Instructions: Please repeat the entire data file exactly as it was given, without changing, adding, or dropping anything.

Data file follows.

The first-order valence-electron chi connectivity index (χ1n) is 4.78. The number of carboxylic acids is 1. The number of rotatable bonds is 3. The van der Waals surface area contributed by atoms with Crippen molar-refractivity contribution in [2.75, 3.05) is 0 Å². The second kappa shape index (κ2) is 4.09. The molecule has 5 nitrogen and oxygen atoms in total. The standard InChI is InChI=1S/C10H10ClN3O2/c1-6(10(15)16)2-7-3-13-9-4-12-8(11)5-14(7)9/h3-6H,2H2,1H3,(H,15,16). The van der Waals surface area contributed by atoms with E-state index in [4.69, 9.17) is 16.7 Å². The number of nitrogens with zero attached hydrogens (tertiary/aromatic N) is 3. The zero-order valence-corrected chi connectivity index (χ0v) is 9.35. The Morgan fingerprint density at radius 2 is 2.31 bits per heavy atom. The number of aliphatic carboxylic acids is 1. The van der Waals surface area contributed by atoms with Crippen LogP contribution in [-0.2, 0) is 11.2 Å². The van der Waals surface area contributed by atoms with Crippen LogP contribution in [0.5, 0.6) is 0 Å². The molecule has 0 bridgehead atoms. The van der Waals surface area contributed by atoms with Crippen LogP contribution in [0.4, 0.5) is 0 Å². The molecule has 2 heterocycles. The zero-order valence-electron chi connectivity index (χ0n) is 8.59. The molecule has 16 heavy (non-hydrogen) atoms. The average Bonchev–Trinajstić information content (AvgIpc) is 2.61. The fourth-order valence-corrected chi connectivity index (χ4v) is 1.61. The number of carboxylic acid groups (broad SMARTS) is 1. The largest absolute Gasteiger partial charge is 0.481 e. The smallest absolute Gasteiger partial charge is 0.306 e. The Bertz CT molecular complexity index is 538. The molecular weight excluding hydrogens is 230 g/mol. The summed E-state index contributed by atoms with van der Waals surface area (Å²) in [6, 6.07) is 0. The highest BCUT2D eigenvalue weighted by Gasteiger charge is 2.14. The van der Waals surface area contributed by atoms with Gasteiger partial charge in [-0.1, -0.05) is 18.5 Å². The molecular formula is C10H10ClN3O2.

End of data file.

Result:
The first-order valence-electron chi connectivity index (χ1n) is 4.78. The number of carboxylic acids is 1. The number of rotatable bonds is 3. The van der Waals surface area contributed by atoms with Crippen molar-refractivity contribution in [2.75, 3.05) is 0 Å². The second kappa shape index (κ2) is 4.09. The molecule has 5 nitrogen and oxygen atoms in total. The standard InChI is InChI=1S/C10H10ClN3O2/c1-6(10(15)16)2-7-3-13-9-4-12-8(11)5-14(7)9/h3-6H,2H2,1H3,(H,15,16). The van der Waals surface area contributed by atoms with E-state index in [4.69, 9.17) is 16.7 Å². The number of nitrogens with zero attached hydrogens (tertiary/aromatic N) is 3. The zero-order valence-corrected chi connectivity index (χ0v) is 9.35. The Morgan fingerprint density at radius 2 is 2.31 bits per heavy atom. The number of aliphatic carboxylic acids is 1. The van der Waals surface area contributed by atoms with Crippen LogP contribution in [-0.2, 0) is 11.2 Å². The van der Waals surface area contributed by atoms with Crippen LogP contribution in [0.5, 0.6) is 0 Å². The molecule has 0 bridgehead atoms. The van der Waals surface area contributed by atoms with Crippen LogP contribution in [0.4, 0.5) is 0 Å². The molecule has 2 heterocycles. The zero-order valence-electron chi connectivity index (χ0n) is 8.59. The molecule has 16 heavy (non-hydrogen) atoms. The average Bonchev–Trinajstić information content (AvgIpc) is 2.61. The fourth-order valence-corrected chi connectivity index (χ4v) is 1.61. The number of carboxylic acid groups (broad SMARTS) is 1. The largest absolute Gasteiger partial charge is 0.481 e. The smallest absolute Gasteiger partial charge is 0.306 e. The Bertz CT molecular complexity index is 538. The molecular weight excluding hydrogens is 230 g/mol. The summed E-state index contributed by atoms with van der Waals surface area (Å²) in [6, 6.07) is 0. The highest BCUT2D eigenvalue weighted by Gasteiger charge is 2.14. The van der Waals surface area contributed by atoms with Gasteiger partial charge in [-0.1, -0.05) is 18.5 Å². The molecular formula is C10H10ClN3O2.